When we say time critical or non-time critical think about the words time critical. Time critical means you don’t have time on your side because the patient is really that unwell. You have to act fast. Now, over the years there’s been this thing called a Pediatric assessment triangle, which is here on the screen. Now over the years that developed to be used more broadly with any type of patient, so we can now use this to be used with any type of patient, child or adult. The Pediatric assessment triangle or the patient assessment triangle consists of appearance. How does your patient look? When you walked into that room and said, “Hello. Ambulance,” did they look at you or did they not look at you? Do they care that you’re in the room? Because if they don’t care that you’re there that’s a really bad sign and usually means that they’re time critical and generally really unwell. Work of breathing. Are they using all their accessory muscles to breathe or are they generally just breathing within a range of 12 to 20, normal, quiet breathing, or is there anything in between those settings of time critical and non-time critical.
Do take a look at the work of breathing. Then finally circulation. Circulation is something you can pick up by looking at your patient as well as by feeling for the patient’s pulse, feeling for the absence or presence of a radial pulse or a carotid pulse. Thinking about things like the rate, the strength for characteristics. This is the patient assessment triangle and you can read all around these different aspects of the patient assessment triangle just by looking at different diseases. For example, an asthmatic who presents the patient assessment triangle will present completely different to a diabetic emergency. Again, another example of how you do need to have a good understanding of certain medical conditions. Ongoing monitoring is something we haven’t yet measured and discussed. Now ongoing monitoring is something that’s really, really crucial to the paramedic.
For example, when your patient has been assessed by you in the first instance, in the amount of time that you spend with that patient, whether it’s five, 10, 15, 20 minutes or more, how does that patient continue to behave? Because you need to make sure you are continually monitoring the A’s, B’s, and C’s of that patient because things can change at a given moment in time.If you’re not consistently measuring that patient’s A’s, B’s and C’s and vital signs you’re not going to pick up when the situation changes. Paramedics, to be safe, have to maintain a level of situation awareness, they have to be flexible, and they have to be good observational skills. They have to have a level of observation that exceeds the general population’s, because there have been reported cases of some paramedics putting a patient into the back of an ambulance, taking them to hospital, and because they’ve been so distracted and focused on the paperwork when they’ve arrived at the hospital they haven’t been demonstrating good observation on an ongoing monitoring skills, which has led to the patient suffering as a consequence. Do make sure that you are continuously monitoring the patient.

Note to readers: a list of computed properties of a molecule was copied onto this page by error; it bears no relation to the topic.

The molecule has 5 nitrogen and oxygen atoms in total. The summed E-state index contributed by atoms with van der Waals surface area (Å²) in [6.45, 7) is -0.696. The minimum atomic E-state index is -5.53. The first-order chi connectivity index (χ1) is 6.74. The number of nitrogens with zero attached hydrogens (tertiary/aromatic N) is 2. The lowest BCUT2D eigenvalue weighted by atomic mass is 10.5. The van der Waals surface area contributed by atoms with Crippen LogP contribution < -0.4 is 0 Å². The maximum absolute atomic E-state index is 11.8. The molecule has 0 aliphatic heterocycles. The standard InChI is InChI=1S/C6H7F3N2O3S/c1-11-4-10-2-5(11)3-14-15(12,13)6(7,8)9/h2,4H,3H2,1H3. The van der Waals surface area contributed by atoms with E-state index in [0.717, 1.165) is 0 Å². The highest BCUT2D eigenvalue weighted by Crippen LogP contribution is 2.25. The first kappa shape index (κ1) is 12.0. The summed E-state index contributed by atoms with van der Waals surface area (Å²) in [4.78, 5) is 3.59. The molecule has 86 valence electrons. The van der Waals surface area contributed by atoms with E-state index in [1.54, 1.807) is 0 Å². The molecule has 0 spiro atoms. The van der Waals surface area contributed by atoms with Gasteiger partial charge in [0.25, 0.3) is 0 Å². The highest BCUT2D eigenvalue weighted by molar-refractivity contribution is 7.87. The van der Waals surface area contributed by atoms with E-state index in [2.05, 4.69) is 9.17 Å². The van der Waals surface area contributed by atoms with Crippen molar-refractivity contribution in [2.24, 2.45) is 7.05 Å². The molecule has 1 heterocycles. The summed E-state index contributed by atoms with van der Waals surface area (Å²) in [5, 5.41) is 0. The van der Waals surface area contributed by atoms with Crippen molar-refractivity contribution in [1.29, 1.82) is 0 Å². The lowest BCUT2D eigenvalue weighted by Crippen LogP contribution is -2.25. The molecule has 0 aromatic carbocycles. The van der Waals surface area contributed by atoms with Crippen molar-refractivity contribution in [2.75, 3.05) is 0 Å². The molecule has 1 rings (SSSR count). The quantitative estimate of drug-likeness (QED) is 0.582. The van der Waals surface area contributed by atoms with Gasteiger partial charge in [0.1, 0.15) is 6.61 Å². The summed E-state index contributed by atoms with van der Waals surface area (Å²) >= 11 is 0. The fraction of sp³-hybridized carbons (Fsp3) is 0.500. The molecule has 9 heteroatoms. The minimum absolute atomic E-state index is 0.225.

A questioning then. When you’re questioning your patient start with a simple question. Something like, why are we here today? When you make that first contact students do ask me what are the first things that I say to my patient once I’ve made contact? It really just is a simple case, as simple as asking, “Hi. Ambulance. My name’s Sam. What’s the problem today? Why are we here? Why have you called us?” There are, of course, going to be some patients who will just start talking on you the moment you’ve arrived. Oh, thank goodness you’ve arrived, guys and girls., I’ve got this awful chest pain. That’s when you start your primary survey of danger response ABCDE, followed by your secondary survey. On this occasion if it’s pain, asking them onset, what were you doing when the pain came on. Provocation, does anything make the pain better or worse?
Quality, how would you describe the pain? Radiate, does the pain go anywhere else apart from the left side that you’ve shown me? Severity, on a scale of naught to 10 how bad would you say the pain was? Timing, how long have you had the pain for today? Usually when you’ve asked the OPQRS&T because the patient’s told you they’ve got pain, you will then move into your sample questioning. Signs and symptoms. Okay, so you’ve told me about the pain. Are there any other signs and symptoms that you’ve not yet told me about? Oh, yeah. I’ve got a bit of nausea and vomiting. I feel quite sick. Okay. A, for allergies. Do you have any allergies that you’re aware of? It could be to medications or to anything outside of the medications.
M stands for medications. Are you taking any medications? Are you taking them as you should be? Have you had any adverse reactions to them? How long have you been taking them for? When did you last have a review of your medications? Have you had any changes to your medications recently? You can see how asking about medications isn’t a simple as just saying are you on any medications? Of course, the more experience you get as a paramedic the better and more knowledgeable you will become around patients’ pharmacology. P stands for past medical history. Now what I tend to do is ask my patients, what is your past medical history? That way it saves the embarrassment of asking for the medication first and then asking the patients to link those particular medications with a certain illness. I will reverse it and say what’s your past medical history, and then what are your medications, and which ones are you taking for that condition? Of course, your own internal knowledge of those drugs and pharmacology will help you here.